Two decades later, Magistrale is still enthusiastic about Jim Morrison and the Doors. “I think the real poetry is in the songs,” he tells me on the phone. “That’s when Morrison’s poetry is at its most coherent and poetic.”

People still contact Magistrale about his article, asking for comment or to reprint it, he says. Still, 40 years after the singer’s death, “We’ve got this ‘Morrison Hole,’ people who are writing crap about his poetics, that hasn’t been filled. You’ve got people out there writing about him who are not trained to read it.”

Which is a shame, he says. “This guy still has something to say to us.”

“And I would not hesitate for a minute to call lyrics like ‘Five to One’ real poetry,” he tells me. “‘Trading your hours for a handful of dimes’? That could come from ‘Prufrock’ or ‘The Waste Land.’ Or ‘I woke up this morning and I got myself a beer / The future’s uncertain, the end is always near.’ It might be his addiction or it might be nihilism, but what better description or encapsulation of the existential dilemma? This could be right out of Camus or Sartre. These monetary solutions are only going to take you so far, Morrison says. And no one really talks about that with his lyrics.”

“‘Moonlight Drive,’” he tells me, is a “wonderful lyrical ballad” that “really dispels the notion of Jim Morrison as a misogynist.”

“All that said,” Magistrale points out, there is “a lot of poetry that Jim Morrison wrote that is shit, pap—stuff he wrote when he was drunk, high on drugs, not capable of putting words into coherent sentences, much less rendering it poetically.”

Magistrale first sent his article to The New Yorker. Its editor, David Remnick, wrote him back personally. “He wrote, ‘I’ve been wrestling with this essay for the last week. It’s the best thing I’ve ever read about Jim Morrison, and I don’t believe a word of it.’ That’s what I got back. I should have framed that fucking rejection.”


“The lyrics Jim Morrison wrote for the Doors are wonderful and chilling and moving,” David Lehman writes to me. Poet, critic, and series editor of The Best American Poetry, Lehman knows about song lyrics. His most recent book, A Fine Romance: Jewish Songwriters, American Songs, is a wide-ranging study of American standards. Morrison “brilliantly communicated states of extreme emotion,” he writes: “the rage of lust (‘Light My Fire’), a gentler desire (‘Touch Me’), paranoia, fear, sheer darkness.”

Lehman’s answers remind me that, although Morrison regularly name-checked his favorite writers—in one interview he rattled off “Rimbaud, Apollinaire, Breton, Cendrars, Max Ernst, Céline, Burroughs,” and was still characterized by the journalist as “rambling”—his favorite singer late in life was the one and only standards master, Frank Sinatra. The thought of Francis Albert Sinatra singing James Douglas Morrison’s lyrics compels me to look up Ol’ Blue Eyes’ discography. Did he ever sing “Touch Me”? No dice, baby.

“I think ‘People Are Strange,’ for example, is an outstanding rock lyric, very haunting, with artful use of repetition and a beautiful emphasis on that major-league word, strange,” Lehman writes. “He uses ‘stranger’ more in the manner of Camus than of Orson Welles, and it connects with ‘you’ the speaker as well as ‘you’ the listener: the existential ‘you.’” Lehman likes especially how Morrison interchanges “look” and “seem” with “are,” which suggest that “‘your’ state of mind is what’s at stake.” Lehman types out the lyrics in his email to “show how rhetorically balanced the first stanza is, each line divided into two clauses conjoined by ‘when.’”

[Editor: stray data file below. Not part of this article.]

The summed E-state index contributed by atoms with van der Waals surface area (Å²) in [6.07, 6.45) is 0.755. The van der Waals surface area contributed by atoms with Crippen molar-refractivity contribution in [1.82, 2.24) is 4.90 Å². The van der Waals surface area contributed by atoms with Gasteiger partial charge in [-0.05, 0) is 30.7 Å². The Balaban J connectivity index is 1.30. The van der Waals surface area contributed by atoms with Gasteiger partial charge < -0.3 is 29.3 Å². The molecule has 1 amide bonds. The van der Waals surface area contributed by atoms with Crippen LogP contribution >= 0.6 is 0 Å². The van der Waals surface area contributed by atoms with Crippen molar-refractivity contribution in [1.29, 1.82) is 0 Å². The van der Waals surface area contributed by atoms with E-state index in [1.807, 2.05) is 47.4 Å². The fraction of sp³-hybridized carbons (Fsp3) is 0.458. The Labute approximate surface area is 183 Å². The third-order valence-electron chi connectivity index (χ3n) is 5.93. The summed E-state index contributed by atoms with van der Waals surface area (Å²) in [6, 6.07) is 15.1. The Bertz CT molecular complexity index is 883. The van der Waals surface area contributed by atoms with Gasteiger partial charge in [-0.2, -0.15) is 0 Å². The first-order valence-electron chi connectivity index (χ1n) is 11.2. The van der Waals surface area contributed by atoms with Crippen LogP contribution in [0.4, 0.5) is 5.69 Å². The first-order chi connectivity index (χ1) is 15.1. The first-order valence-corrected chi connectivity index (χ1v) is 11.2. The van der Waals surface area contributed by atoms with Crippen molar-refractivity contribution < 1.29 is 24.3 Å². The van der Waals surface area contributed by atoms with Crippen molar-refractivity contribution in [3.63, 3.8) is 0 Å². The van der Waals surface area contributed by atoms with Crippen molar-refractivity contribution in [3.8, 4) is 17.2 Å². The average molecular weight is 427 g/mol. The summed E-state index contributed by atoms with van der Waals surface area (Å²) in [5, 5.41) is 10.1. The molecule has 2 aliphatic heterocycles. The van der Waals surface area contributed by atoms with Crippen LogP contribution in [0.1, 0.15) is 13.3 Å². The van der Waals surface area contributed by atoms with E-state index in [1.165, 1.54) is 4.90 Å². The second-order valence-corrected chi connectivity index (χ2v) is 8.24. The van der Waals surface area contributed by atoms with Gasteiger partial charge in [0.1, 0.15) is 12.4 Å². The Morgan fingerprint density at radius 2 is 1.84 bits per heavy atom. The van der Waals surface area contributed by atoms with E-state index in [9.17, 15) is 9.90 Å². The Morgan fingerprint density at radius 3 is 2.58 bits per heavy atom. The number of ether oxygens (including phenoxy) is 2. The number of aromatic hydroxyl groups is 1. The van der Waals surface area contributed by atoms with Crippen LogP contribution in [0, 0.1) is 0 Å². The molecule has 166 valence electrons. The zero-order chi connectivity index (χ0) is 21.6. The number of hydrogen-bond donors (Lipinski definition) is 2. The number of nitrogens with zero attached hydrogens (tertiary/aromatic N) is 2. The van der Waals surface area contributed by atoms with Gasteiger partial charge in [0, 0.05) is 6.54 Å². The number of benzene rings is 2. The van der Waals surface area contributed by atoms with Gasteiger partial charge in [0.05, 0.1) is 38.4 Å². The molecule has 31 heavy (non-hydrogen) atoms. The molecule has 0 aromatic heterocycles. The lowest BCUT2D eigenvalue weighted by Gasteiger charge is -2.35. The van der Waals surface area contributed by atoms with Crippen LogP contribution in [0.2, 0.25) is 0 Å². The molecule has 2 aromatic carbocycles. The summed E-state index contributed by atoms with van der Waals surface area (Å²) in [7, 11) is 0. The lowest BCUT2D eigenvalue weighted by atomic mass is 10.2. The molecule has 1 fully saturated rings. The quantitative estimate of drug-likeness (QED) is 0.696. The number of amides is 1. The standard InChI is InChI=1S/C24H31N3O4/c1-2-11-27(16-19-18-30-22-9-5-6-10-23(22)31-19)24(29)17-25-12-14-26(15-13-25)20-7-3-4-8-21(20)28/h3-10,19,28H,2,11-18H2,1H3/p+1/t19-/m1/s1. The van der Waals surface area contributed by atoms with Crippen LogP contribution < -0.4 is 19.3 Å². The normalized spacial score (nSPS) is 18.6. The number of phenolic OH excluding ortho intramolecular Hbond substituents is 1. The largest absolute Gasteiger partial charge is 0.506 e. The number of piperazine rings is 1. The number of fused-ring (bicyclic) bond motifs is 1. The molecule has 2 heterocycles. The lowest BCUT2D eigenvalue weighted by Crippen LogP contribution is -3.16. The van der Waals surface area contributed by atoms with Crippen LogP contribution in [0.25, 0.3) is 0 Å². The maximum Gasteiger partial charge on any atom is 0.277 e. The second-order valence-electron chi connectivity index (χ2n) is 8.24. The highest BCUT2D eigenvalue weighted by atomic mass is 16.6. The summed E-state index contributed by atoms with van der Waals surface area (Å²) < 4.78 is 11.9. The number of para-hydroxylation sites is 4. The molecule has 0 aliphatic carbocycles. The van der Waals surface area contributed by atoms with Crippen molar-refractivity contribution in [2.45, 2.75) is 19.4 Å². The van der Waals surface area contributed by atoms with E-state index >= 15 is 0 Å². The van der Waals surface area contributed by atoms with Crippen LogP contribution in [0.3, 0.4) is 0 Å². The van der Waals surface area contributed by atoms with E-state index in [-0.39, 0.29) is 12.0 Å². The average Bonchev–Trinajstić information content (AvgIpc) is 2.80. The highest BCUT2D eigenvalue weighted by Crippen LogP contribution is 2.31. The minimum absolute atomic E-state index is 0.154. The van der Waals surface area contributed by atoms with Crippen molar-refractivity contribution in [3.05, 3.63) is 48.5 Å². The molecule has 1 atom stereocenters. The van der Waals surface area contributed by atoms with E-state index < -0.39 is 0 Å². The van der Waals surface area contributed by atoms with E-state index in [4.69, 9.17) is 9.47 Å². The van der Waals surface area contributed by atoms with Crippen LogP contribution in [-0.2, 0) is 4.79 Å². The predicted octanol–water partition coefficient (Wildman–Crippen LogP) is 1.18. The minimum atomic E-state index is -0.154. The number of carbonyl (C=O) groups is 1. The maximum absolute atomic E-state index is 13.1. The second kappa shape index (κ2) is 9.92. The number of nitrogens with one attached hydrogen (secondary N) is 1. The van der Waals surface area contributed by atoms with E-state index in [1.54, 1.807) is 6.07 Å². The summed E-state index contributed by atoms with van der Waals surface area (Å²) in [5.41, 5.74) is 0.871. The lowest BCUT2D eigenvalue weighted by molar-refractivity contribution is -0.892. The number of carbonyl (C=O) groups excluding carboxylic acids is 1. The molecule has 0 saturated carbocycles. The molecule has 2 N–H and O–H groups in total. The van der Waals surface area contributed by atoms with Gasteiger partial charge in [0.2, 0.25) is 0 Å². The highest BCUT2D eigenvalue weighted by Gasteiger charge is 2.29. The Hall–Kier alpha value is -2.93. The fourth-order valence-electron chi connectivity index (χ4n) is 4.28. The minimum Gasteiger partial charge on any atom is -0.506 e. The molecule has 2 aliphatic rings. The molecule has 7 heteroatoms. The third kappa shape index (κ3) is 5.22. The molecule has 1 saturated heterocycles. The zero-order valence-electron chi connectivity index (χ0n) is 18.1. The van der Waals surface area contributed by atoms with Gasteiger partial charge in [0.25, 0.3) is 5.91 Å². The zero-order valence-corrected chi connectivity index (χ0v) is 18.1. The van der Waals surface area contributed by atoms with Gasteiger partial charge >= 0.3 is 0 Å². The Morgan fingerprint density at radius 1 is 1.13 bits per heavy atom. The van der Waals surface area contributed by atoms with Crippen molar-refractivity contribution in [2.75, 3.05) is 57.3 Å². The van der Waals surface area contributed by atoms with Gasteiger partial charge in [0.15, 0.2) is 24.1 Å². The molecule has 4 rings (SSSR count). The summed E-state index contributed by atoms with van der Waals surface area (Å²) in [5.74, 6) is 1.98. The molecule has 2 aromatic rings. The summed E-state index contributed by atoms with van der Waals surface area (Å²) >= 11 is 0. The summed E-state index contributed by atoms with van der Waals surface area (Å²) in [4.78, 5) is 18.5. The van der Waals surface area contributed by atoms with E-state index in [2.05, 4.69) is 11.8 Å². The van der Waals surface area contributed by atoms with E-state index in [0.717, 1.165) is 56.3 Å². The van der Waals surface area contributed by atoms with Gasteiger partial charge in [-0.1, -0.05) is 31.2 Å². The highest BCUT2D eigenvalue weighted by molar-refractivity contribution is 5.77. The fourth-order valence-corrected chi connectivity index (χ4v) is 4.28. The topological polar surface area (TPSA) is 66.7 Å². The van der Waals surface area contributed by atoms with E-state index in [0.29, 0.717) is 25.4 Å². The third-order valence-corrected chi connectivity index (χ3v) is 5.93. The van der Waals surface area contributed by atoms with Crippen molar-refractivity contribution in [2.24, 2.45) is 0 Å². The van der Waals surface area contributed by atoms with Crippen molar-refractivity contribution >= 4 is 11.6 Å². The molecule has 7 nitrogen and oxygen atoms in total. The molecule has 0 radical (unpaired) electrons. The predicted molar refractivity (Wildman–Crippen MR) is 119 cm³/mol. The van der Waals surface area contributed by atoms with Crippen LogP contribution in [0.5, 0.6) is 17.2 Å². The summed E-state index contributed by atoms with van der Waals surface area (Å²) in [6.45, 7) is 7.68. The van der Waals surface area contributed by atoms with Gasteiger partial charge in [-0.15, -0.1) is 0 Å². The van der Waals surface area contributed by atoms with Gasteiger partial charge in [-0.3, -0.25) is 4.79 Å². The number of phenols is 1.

But maybe, suggests Robert Pattison, professor of English at Long Island University and author of The Triumph of Vulgarity: Rock Music in the Mirror of Romanticism, “acceptance” would just be a way to kill off Morrison’s sales.  

“A fair number of rockers have convinced themselves that they are not in fact vulgar mutants of the 19th-century poets but their modern reincarnations,” Pattison writes in Triumph.

I couldn’t help but ask Pattison: But what about Jim, man? What would be added to Morrison’s reputation if he were hailed as a poet? Should we put a couple of his poems on the Poetry Foundation website? Wouldn’t that be cool?

“I’m not sure there’s any prestige in a rock lyricist also claiming the title of poet,” Pattison writes. “My guess is that the prestige runs the other way.”

Pattison’s credo boils down to this: excellent rock songs, boring poems. “Why are slim volumes of deep thought superior to young rants? I think Morrison would be getting a demotion to be moved to the Poetry Foundation website.

“Yes,” Pattison continues, “I think the fact the words are written for rock makes a difference. Try comparing Kurt Cobain’s lyrics with the poems he scribbled down. Millions justifiably remember the former; the latter are trite and embarrassing. There are so many good rock lyrics that I think they would swamp any poetry website. The works of Alex Chilton alone would drive out much of the competition. But the whole Internet is really a rock website, since you can summon up whole songs from fragments of lyrics or watch 15 different performances of any particular number. I’m not sure any more formal arrangement is necessary.”